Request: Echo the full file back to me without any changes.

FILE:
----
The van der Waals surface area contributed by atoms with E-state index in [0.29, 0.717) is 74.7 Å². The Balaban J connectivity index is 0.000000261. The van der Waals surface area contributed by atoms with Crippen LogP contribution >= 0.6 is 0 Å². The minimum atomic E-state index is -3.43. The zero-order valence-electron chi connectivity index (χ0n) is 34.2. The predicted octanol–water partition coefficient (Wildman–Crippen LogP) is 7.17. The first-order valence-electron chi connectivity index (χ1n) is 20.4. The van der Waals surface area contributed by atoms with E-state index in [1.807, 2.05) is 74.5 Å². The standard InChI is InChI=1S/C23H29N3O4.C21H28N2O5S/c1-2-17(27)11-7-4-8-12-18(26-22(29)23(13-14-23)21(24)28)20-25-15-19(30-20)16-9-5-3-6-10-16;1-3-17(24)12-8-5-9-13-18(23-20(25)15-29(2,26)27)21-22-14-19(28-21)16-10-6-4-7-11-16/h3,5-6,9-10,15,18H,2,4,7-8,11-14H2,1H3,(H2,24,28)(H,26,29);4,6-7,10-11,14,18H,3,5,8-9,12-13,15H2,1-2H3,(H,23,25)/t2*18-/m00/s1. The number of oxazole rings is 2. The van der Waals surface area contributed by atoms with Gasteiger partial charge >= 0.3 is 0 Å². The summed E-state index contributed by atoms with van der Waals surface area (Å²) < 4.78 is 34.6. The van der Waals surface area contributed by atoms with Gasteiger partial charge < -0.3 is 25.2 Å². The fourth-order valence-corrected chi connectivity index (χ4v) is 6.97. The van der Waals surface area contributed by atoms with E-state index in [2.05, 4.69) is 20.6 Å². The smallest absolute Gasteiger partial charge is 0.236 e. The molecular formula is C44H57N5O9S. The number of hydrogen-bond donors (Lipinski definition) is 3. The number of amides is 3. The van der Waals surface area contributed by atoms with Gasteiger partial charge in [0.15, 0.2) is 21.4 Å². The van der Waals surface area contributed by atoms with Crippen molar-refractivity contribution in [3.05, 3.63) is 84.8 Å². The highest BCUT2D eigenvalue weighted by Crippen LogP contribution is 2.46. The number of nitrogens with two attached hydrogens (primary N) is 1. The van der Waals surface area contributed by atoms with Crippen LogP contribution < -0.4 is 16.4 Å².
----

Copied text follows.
The van der Waals surface area contributed by atoms with E-state index in [0.29, 0.717) is 74.7 Å². The Balaban J connectivity index is 0.000000261. The van der Waals surface area contributed by atoms with Crippen LogP contribution >= 0.6 is 0 Å². The minimum atomic E-state index is -3.43. The zero-order valence-electron chi connectivity index (χ0n) is 34.2. The predicted octanol–water partition coefficient (Wildman–Crippen LogP) is 7.17. The first-order valence-electron chi connectivity index (χ1n) is 20.4. The van der Waals surface area contributed by atoms with E-state index in [1.807, 2.05) is 74.5 Å². The standard InChI is InChI=1S/C23H29N3O4.C21H28N2O5S/c1-2-17(27)11-7-4-8-12-18(26-22(29)23(13-14-23)21(24)28)20-25-15-19(30-20)16-9-5-3-6-10-16;1-3-17(24)12-8-5-9-13-18(23-20(25)15-29(2,26)27)21-22-14-19(28-21)16-10-6-4-7-11-16/h3,5-6,9-10,15,18H,2,4,7-8,11-14H2,1H3,(H2,24,28)(H,26,29);4,6-7,10-11,14,18H,3,5,8-9,12-13,15H2,1-2H3,(H,23,25)/t2*18-/m00/s1. The number of oxazole rings is 2. The van der Waals surface area contributed by atoms with Gasteiger partial charge >= 0.3 is 0 Å². The summed E-state index contributed by atoms with van der Waals surface area (Å²) < 4.78 is 34.6. The van der Waals surface area contributed by atoms with Gasteiger partial charge < -0.3 is 25.2 Å². The fourth-order valence-corrected chi connectivity index (χ4v) is 6.97. The van der Waals surface area contributed by atoms with E-state index in [2.05, 4.69) is 20.6 Å². The smallest absolute Gasteiger partial charge is 0.236 e. The molecular formula is C44H57N5O9S. The number of hydrogen-bond donors (Lipinski definition) is 3. The number of amides is 3. The van der Waals surface area contributed by atoms with Gasteiger partial charge in [0.15, 0.2) is 21.4 Å². The van der Waals surface area contributed by atoms with Crippen molar-refractivity contribution in [3.05, 3.63) is 84.8 Å². The highest BCUT2D eigenvalue weighted by Crippen LogP contribution is 2.46. The number of nitrogens with two attached hydrogens (primary N) is 1. The van der Waals surface area contributed by atoms with Crippen LogP contribution < -0.4 is 16.4 Å².